From CMSC 420

The idea of the MeeshQuest project is to emulate some of the functionality of map sites like MapQuest or Google Maps. We will need a database of cities, which are just named points in the plane. From this, we want to be able to draw pictures of a given region showing the cities contained in that region. We will get cities from the database and insert them into a spatial data structure that can be used to draw a picture. The basic spatial data structure we will use is a quadtree -- a sort of 2-dimensional binary search tree.

The project is divided into 4 parts:

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Data Structures[edit]

There are three main concepts for this project:

  1. Data Dictionary (TreeMaps and TreeSets for part 1, B-tree for parts 2 and 3)
  2. Spatial Map (PR Quadtree for part 1, PM3 Quadtree for part 2)
  3. Road Adjacency List

An important concept to remember is that the data dictionary is not the same as the spatial map. If you create a city, it is not automatically mapped in the spatial map.


The input comes in the form of XML; a handy XmlUtility for parsing the input is provided. If you are not familiar with XML, w3schools has a great tutorial that can be found here. The spec also has a decent amount of information on how to parse the XML.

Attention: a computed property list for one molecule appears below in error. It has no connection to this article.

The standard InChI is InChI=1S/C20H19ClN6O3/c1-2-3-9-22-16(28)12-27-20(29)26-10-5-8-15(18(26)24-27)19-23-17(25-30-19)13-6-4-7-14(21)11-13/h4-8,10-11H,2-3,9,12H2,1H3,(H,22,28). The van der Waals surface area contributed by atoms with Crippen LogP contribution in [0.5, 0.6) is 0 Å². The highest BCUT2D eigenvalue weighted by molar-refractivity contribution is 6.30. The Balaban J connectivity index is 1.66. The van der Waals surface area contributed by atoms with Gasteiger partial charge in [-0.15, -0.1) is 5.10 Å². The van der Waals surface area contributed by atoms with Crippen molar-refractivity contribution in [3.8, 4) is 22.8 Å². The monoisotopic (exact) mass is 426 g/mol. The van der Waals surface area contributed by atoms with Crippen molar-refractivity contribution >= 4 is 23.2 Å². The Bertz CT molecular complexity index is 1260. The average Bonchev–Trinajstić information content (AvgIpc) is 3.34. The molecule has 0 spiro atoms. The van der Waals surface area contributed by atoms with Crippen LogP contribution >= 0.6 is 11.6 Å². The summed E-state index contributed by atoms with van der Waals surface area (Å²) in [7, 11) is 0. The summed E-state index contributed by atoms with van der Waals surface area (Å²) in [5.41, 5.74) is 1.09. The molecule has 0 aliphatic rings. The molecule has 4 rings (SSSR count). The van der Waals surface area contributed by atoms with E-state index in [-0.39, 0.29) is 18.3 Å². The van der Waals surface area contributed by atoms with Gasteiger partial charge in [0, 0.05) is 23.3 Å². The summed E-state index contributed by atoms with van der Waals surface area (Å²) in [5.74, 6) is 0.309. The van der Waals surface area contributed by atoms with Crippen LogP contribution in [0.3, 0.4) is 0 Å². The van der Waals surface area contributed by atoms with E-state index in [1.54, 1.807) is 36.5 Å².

Output is stored in a DOM object that represents an XML file. A DOM document consists of a root Element that has any number of child Elements, each of which can have any number of child Elements. The DOM document building is handled by org.wc3.dom.Document. When required to print XML for output, you can use the same handy XmlUtility. The spec has a decent amount of information on how to use the utility to write to the DOM object.

City Objects[edit]

You will want to create a City object to store basic information about cities; the spec recommends extending java.awt.geom.Point2D.Float.


Since this is a visual project, it will help to be able to visualize your data structures. A nice graphics library called CanvasPlus [1] makes this visualization easy.